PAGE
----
PSC Uncut

Facial Aging Options

Facial Aging Options

Many, many people are curious about facial aging options as their mirrors begin to show signs of time passed. For most of these curious souls, they are too youthful for a surgical facelift, but still have a tired, mildly weathered look to them.

“The hallmark of facial aging is loss of volume,” explains Dr. William P. Adams Jr., a board certified plastic surgeon in Dallas. “That’s been one of the big new paradigms in the past 10 years.” In short, volume is what provides young folk that round, smooth face we identify youth with. As time goes by, volume in the form of fat and even skeletal mass is lost in the face, leaving the skin to drape more loosely across once-filled areas.

For many, this volume loss begins in the 30s and certainly 40s, and will continue. When the issue becomes noticeable, advances in volume restoration can certainly provide a way to age gracefully and look as young as people in modern times feel inside.

Facial aging options.

Volume Replacement with Fillers

Injectable procedures are widely spoken of in the media with Botox leading the stories with its catchy name and incredible success record. “Botox and fillers” seem to be a succinct catchphrase for media outlets and journalists to bundle these minimally-invasive procedures, but it’s worth it for all to know the difference.

Botox works to ease wrinkling by limiting the use of muscles in the face, while fillers do literally as their name implies: fill. What do we need filled in the face? Those areas that have lost the volume that provided a youthful look.

Facial fillers for aging.

“Fillers have been around for a while and they work, there’s no question,” explains Dr. Bruce Van Natta, a board certified plastic surgeon in Indianapolis. “People can come in over a lunch time, have these injections and restore volume. And we have newer and more versatile fillers than we’ve ever had.”

Fillers work, and they work well. When used appropriately by a skilled injector, they can restore a more youthful face by filling in areas of volume loss. The one real downside is they aren’t permanent and require reoccurring treatments anywhere from 4-24 months depending. As exciting as the technology has been and continues to be, one more recent technique really has physician’s attention and excitement: utilizing fat for volume loss.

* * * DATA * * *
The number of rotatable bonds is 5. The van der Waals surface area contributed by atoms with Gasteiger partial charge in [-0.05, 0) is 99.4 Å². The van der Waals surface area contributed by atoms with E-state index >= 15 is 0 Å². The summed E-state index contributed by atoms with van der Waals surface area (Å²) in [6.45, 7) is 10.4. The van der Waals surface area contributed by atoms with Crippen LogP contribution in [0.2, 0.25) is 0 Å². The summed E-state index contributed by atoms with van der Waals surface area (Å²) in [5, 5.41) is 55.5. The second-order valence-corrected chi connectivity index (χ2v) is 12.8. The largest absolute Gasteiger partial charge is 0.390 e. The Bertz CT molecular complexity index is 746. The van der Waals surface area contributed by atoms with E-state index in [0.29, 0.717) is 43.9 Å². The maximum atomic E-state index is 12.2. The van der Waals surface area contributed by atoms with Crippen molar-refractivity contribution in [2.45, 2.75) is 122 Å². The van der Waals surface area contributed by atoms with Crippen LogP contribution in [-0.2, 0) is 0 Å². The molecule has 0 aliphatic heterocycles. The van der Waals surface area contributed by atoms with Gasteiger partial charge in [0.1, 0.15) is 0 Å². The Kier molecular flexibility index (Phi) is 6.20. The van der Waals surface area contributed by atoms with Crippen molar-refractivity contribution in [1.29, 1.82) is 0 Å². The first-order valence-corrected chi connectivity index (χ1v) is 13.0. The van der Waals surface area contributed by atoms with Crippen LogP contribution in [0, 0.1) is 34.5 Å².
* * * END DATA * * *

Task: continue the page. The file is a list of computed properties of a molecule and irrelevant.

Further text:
Fat: Once the Enemy, Now the Savior

The magic of fat transfer is a dream-come-true. How many have thought in the past, “I wish I could take some fat from here and put it there?” That wish is being granted in plastic surgery offices every day across the globe.

Buttock augmentation is on an exponential rise due to the honed practice, and everything from breast augmentation to hand rejuvenation are receiving benefits from fat. Another area where it’s tremendously exciting is in the face by filling it up with what we used to have.

“I will tell you, in my practice, I’ve really made a conversion. I really do encourage and push patients towards fat,” admits Van Natta. “It’s natural. It’s the ultimate recycling; taking it from somewhere you don’t want it and putting it where you can use it, but there’s other benefits, too! The fat contains stem cells, and those stem cells secrete growth factors when we inject this fat. And also fat is really, I would say, more of a permanent, long-term fix.”

Fat injections before and afters.

Fillers and Fat in Tandem

While fat is tremendously rewarding, Dr. Clifford P. Clark III of Florida still finds specific uses for fillers that can synergize with fat injections. “I would like to point out that I think fillers and fat do very different things,” he explains. “You can inject the dermal filler into the dermis, and oftentimes, especially in my climate, you see people with very dehydrated skin that has lost a lot of collagen and actually injecting it into the skin itself changes the consistency of it.”

Skin hydration issues and fillers.

“Secondly, some of the lines are etched into the skin itself rather than the deeper tissues, so I use the fat to volumize the deeper areas where there’s been skeletal loss, fat loss, muscle loss, but then the filler to ease the wrinkles, the folds, and the cracks, if you will, in the skin.”

Fillers for skin health.

Whether fat, fillers, or both are the answer, both Dr. Clark and Van Natta point out the most important aspect of the procedure: finding an injector trained to not only deliver accurate results, but keep you safe in the process.